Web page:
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Anthro 101

by: Vee

Anthro 101 Anth 101-1008


GPA 3.6

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About this Document

These notes summarize chapter 1 of the Textbook "Cultural Anthropology: A Perspective on the Human Condition", 9th edition. By: Emily A. Schultz and Robert H. Lavenda.
Intro to anthropology
Dr. Mark Toussaint
Class Notes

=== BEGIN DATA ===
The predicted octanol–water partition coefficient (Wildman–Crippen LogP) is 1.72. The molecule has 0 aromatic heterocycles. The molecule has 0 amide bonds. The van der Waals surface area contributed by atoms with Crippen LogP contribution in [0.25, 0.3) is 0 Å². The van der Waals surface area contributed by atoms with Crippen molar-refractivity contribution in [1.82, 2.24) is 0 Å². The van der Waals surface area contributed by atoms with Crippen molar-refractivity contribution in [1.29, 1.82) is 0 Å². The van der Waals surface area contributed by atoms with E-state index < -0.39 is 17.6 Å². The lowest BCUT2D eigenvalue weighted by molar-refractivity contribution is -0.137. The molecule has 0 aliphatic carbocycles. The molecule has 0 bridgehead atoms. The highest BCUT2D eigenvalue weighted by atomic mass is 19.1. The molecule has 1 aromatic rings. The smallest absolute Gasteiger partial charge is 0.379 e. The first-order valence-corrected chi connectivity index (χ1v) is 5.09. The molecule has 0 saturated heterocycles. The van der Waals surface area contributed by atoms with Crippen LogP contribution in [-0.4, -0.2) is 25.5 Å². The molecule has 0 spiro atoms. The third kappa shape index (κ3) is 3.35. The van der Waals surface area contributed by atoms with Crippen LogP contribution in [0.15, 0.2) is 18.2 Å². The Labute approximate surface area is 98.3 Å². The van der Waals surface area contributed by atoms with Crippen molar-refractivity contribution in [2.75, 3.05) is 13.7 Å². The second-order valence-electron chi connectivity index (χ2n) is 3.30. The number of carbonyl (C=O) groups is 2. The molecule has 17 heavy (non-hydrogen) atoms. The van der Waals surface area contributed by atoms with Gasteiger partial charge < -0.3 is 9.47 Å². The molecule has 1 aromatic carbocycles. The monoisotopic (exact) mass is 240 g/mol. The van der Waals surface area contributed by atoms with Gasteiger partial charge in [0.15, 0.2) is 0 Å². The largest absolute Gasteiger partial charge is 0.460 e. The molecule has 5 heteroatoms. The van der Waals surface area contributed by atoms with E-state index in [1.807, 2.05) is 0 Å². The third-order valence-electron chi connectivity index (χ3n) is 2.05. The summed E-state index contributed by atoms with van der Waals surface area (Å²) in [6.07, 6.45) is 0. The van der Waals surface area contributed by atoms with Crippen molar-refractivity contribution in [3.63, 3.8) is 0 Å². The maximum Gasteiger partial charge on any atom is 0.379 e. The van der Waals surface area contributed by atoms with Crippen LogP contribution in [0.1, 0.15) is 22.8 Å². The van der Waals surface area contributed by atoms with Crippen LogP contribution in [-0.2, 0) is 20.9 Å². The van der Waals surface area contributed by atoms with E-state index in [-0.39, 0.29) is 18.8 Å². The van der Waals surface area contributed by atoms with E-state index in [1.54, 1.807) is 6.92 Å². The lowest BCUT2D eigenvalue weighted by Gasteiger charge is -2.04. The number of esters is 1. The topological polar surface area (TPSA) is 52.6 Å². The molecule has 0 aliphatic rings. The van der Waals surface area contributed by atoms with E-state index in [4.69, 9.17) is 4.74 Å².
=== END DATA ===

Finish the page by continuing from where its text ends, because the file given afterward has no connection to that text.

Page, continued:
Anthropology, anthropology 101, Social Science
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This 9 page Class Notes was uploaded by Vee on Wednesday August 31, 2016. The Class Notes belongs to Anth 101-1008 at University of Nevada - Las Vegas taught by Dr. Mark Toussaint in Fall 2016. Since its upload, it has received 12 views. For similar materials see Intro to anthropology in Anthropology at University of Nevada - Las Vegas.


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Date Created: 08/31/16